tasklist /SVC in a command prompt when it all goes haywire. It will tell you exactly what processes are running under svchost (there will be multiple instances). Then start killing svchost instances using the pid numbers till things get back to normal (taskkill /pid xxxx). You will need to do reboots as when you kill an instance, essential services may stop.

When you identify which svchost instance you can use process explorer to kill individual processes running in that svchost instance.When you know which process is the one causing issues then you really know where to start looking for a fix.


Whats the CPU usage like when this is happening? Usually you see high CPU usage at the same time. I remember back in the WXP days there was a bug with automatic updates that had the same symptoms. We had to reset the windows update cache to fix that one.

sswilson January 27, 2013 01:33 PM

The only "quick" fix I can think would be to delete both the wireless and ethernet from device manager and chose to delete the associated drivers as well. Maybe it'll resolve the issue when it picks them up on reboot.

Arundor January 27, 2013 02:46 PM

I very much appreciate the suggestions, however my family member needed her computer back ASAP so I just bit the bullet and did a reinstall, figuring that reinstalling everything would be faster at this point.

But just in case someone else with this problem comes across the thread, I'll report what else I found:

I followed Daedalus2002's tasklist /svc suggestion and then shutdown the services listed under the suspicious svchost. Unfortunately it didn't help. The problem remained even after all relevant services were stopped. Also the CPU usage on that process was at zero. I tried sswilson's advice of removing all wifi and ethernet drivers. Windows did reinstall defaults on its own, but when those were back in the problem resurfaced.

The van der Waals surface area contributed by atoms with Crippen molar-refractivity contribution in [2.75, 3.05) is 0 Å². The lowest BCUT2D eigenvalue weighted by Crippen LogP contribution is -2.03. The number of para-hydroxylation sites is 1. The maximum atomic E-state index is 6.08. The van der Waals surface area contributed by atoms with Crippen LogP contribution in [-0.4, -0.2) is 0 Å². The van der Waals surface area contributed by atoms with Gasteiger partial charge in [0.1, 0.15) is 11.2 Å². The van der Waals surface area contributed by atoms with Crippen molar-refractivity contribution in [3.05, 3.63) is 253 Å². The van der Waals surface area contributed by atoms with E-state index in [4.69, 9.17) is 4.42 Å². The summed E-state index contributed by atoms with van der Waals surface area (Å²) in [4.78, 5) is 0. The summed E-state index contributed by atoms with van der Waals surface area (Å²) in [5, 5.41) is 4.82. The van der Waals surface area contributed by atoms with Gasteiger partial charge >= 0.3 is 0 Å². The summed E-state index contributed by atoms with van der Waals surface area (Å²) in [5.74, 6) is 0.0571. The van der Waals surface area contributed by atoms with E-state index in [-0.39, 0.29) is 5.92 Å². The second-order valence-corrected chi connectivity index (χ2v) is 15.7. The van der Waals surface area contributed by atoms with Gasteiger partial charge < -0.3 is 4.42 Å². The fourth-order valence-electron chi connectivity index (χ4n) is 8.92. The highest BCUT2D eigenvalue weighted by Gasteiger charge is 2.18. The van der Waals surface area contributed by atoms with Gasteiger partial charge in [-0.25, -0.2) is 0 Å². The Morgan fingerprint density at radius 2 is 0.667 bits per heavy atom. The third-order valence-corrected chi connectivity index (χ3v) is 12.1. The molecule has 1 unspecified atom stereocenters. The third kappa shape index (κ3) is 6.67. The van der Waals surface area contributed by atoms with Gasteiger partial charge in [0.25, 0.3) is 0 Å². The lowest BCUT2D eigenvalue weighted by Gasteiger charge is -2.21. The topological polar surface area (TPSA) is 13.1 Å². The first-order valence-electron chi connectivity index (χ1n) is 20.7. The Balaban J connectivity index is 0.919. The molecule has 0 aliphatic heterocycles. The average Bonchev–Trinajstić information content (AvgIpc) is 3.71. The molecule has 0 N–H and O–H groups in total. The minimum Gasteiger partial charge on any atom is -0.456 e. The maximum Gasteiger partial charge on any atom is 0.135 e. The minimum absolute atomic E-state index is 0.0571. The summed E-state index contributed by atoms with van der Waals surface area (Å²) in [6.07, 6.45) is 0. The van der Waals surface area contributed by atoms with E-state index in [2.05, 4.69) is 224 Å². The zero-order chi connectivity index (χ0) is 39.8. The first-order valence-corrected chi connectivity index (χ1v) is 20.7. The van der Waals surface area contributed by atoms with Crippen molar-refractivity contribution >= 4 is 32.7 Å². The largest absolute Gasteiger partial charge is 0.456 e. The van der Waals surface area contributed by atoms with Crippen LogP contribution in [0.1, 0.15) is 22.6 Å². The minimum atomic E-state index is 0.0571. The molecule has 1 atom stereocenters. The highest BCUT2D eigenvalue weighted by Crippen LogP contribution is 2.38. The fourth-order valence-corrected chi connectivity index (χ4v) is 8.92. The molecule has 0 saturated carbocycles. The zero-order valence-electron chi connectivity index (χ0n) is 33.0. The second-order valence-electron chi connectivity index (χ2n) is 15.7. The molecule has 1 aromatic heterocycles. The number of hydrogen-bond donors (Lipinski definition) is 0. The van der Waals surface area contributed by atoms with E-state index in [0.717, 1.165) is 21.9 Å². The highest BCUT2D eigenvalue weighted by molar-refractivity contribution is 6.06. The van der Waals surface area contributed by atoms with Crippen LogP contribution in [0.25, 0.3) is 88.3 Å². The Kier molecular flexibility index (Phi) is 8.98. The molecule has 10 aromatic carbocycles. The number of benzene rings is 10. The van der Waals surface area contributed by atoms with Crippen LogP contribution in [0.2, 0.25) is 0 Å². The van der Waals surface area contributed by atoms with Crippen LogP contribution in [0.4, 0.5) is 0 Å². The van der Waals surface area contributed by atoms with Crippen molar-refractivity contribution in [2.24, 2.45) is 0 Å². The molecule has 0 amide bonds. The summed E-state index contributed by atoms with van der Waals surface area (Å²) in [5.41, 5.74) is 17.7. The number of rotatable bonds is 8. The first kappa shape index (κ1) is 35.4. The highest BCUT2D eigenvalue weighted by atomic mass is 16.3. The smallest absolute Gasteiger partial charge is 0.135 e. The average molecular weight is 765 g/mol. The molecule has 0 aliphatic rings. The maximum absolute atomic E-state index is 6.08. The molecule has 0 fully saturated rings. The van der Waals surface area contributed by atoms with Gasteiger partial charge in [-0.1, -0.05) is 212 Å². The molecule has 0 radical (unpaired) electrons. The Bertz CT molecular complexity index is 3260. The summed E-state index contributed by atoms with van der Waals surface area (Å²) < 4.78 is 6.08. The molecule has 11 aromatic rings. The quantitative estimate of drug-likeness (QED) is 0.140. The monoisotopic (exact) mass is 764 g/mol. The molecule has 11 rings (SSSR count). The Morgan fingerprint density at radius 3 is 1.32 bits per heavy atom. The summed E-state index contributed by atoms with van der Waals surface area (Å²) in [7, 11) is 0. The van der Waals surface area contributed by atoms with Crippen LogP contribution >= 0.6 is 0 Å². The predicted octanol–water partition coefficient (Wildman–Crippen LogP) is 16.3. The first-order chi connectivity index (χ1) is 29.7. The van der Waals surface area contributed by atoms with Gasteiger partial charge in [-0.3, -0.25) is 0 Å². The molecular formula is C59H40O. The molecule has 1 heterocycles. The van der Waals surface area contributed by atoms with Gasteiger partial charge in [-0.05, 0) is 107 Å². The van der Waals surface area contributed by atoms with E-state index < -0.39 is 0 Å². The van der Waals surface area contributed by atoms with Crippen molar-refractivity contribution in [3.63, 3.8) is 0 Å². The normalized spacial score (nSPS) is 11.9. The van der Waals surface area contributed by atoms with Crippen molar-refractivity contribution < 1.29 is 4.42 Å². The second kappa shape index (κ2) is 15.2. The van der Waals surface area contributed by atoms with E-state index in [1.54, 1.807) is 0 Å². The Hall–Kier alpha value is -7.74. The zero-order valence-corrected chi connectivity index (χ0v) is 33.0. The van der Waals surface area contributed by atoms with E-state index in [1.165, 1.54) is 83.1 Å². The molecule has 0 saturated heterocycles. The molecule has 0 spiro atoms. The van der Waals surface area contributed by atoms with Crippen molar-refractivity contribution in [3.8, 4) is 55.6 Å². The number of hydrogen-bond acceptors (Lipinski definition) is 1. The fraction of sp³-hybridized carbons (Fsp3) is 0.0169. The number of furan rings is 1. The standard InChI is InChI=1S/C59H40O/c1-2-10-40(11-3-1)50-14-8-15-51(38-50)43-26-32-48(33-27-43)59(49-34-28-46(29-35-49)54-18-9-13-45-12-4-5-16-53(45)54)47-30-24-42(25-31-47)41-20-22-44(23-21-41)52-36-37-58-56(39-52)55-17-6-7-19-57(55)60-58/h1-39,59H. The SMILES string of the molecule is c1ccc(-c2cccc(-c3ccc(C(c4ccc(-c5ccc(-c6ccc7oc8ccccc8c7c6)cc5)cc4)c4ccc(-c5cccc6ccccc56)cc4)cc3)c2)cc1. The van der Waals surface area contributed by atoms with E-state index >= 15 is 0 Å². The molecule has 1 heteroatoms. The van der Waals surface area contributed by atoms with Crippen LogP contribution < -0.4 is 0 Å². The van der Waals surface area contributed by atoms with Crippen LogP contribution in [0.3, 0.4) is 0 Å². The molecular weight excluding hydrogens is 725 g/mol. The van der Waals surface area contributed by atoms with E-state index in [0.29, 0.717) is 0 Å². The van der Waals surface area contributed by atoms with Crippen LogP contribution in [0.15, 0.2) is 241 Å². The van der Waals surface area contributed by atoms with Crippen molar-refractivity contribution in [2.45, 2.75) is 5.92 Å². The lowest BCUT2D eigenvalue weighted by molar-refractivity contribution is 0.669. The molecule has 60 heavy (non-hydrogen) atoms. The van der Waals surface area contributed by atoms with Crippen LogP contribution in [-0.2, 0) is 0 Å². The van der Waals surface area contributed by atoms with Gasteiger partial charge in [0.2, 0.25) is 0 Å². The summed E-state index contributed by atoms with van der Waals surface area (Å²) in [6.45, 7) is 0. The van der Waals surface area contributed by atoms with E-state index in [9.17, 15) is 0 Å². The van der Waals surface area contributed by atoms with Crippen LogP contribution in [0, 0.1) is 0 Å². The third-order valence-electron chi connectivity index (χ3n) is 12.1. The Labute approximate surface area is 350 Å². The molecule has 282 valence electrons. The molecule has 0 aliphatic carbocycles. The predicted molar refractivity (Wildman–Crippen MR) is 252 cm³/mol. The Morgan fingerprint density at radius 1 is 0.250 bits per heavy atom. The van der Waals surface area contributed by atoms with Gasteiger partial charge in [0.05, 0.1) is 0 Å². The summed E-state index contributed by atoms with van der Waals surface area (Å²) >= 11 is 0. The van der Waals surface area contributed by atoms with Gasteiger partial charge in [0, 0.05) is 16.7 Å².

I still have no idea about the real culprit, but I just declared failure and reinstalled.

sswilson January 27, 2013 03:28 PM

Quote:

Originally Posted by Arundor (Post 686970)
I very much appreciate the suggestions, however my family member needed her computer back ASAP so I just bit the bullet and did a reinstall, figuring that reinstalling everything would be faster at this point.

But just in case someone else with this problem comes across the thread, I'll report what else I found:

I followed Daedalus2002's tasklist /svc suggestion and then shutdown the services listed under the suspicious svchost. Unfortunately it didn't help. The problem remained even after all relevant services were stopped. Also the CPU usage on that process was at zero. I tried sswilson's advice of removing all wifi and ethernet drivers. Windows did reinstall defaults on its own, but when those were back in the problem resurfaced.

I still have no idea about the real culprit, but I just declared failure and reinstalled.

It's not "cool", but in all honesty, it's not worth spending much more than a couple of hours trying to diagnose a problem like this. Back in the days of slow procs, ODDs, and HDDs it might have made sense to avoid what could easily be a 5 - 6 hour process, but these days it only takes an hour or two, especially if you have access to a second PC that can be downloading drivers / programs / apps while the OS is installing.